Many patients suffer from a ?collapsing arch? or ?flat foot? which can cause pain, instability and difficulty while walking. This condition is more commonly known as Posterior Tibial Tendon Dysfunction (PTTD). PTTD is a progressive flattening of the arch due to loss of function of the Posterior Tibial tendon. As the foot flattens, the tendon will stretch, become insufficient and lose its ability to function. This can have a direct effect on walking and posture, ultimately affecting the ankle, knee and hip. As the condition progresses, the joints in the hind foot may become arthritic and painful.
Overuse of the posterior tibial tendon is often the cause of PTTD. In fact, the symptoms usually occur after activities that involve the tendon, such as running, walking, hiking, or climbing stairs.
Patients often experience pain and/or deformity at the ankle or hindfoot. When the posterior tibial tendon does not work properly, a number of changes can occur to the foot and ankle. In the earlier stages, symptoms often include pain and tenderness along the posterior tibial tendon behind the inside of the ankle. As the tendon progressively fails, deformity of the foot and ankle may occur. This deformity can include progressive flattening of the arch, shifting of the heel so that it no longer is aligned underneath the rest of the leg, rotation and deformity of the forefoot, tightening of the heel cord, development of arthritis, and deformity of the ankle joint. At certain stages of this disorder, pain may shift from the inside to the outside aspect of the ankle as the heel shifts outward and structures are pinched laterally.
Clinicians need to recognize the early stage of this syndrome which includes pain, swelling, tendonitis and disability. The musculoskeletal portion of the clinical exam can help determine the stage of the disease. It is important to palpate the posterior tibial tendon and test its muscle strength. This is tested by asking patient to plantarflex and invert the foot. Joint range of motion is should be assessed as well. Stiffness of the joints may indicate longstanding disease causing a rigid deformity. A weightbearing examination should be performed as well. A complete absence of the medial longitudinal arch is often seen. In later stages the head of the talus bone projects outward to the point of a large "lump" in the arch. Observing the patient's feet from behind shows a significant valgus rotation of the heel. From behind, the "too many toes" sign may be seen as well. This is when there is abducution of the forefoot in the transverse plane allowing the toes to be seen from behind. Dysfunction of the posterior tibial tendon can be assessed by asking the patient to stand on his/her toes on the affected foot. If they are unable to, this indicates the disease is in a more advanced stage with the tendon possibly completely ruptured.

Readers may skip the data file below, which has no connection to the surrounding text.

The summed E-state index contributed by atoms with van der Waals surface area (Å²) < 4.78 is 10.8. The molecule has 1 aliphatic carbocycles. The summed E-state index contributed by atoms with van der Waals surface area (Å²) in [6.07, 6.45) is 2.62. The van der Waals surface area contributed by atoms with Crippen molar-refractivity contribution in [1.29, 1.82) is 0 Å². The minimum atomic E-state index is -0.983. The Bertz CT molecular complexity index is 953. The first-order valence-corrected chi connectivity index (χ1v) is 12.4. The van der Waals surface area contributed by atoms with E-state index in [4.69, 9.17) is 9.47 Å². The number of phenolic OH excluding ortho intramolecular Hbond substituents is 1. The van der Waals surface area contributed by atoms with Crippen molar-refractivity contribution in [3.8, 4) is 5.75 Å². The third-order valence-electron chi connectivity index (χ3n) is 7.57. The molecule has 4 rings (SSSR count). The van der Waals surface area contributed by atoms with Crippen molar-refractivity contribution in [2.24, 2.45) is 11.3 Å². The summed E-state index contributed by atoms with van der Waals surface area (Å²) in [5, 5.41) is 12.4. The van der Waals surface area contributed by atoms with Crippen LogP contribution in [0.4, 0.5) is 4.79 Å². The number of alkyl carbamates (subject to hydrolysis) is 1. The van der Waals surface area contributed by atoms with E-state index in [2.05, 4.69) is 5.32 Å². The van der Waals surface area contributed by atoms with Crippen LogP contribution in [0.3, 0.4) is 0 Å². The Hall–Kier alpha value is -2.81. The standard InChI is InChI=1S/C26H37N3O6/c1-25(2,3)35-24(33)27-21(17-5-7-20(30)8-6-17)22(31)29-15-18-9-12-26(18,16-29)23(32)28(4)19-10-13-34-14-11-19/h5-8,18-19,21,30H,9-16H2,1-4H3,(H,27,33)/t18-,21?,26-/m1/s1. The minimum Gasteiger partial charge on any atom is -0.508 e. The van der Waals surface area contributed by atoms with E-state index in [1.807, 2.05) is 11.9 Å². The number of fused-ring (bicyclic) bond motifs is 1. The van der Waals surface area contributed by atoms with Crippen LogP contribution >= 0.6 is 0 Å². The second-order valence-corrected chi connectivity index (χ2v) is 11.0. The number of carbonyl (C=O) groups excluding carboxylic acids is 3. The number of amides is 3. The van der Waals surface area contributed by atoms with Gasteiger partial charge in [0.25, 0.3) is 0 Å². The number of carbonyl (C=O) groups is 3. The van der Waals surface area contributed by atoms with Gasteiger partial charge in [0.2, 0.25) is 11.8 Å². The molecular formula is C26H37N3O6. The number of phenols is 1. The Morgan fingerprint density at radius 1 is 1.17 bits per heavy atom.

Non surgical Treatment
Although AAF is not reversible without surgery, appropriate treatment should address the patient?s current symptoms, attempt to reduce pain, and allow continued ambulation. In the early stages, orthotic and pedorthic solutions can address the loss of integrity of the foot?s support structures, potentially inhibiting further destruction.3-5 As a general principle, orthotic devices should only block or limit painful or destructive motion without reducing or restricting normal motion or muscle function. Consequently, the treatment must match the stage of the deformity.
The indications for surgery are persistent pain and/or significant deformity. Sometimes the foot just feels weak and the assessment of deformity is best done by a foot and ankle specialist. If surgery is appropriate, a combination of soft tissue and bony procedures may be considered to correct alignment and support the medial arch, taking strain off failing ligaments. Depending upon the tissues involved and extent of deformity, the foot and ankle specialist will determine the necessary combination of procedures. Surgical procedures may include a medial slide calcaneal osteotomy to correct position of the heel, a lateral column lengthening to correct position in the midfoot and a medial cuneiform osteotomy or first metatarsal-tarsal fusion to correct elevation of the medial forefoot. The posterior tibial tendon may be reconstructed with a tendon transfer. In severe cases (stage III), the reconstruction may include fusion of the hind foot,, resulting in stiffness of the hind foot but the desired pain relief. In the most severe stage (stage IV), the deltoid ligament on the inside of the ankle fails, resulting in the deformity in the ankle. This deformity over time can result in arthritis in the ankle.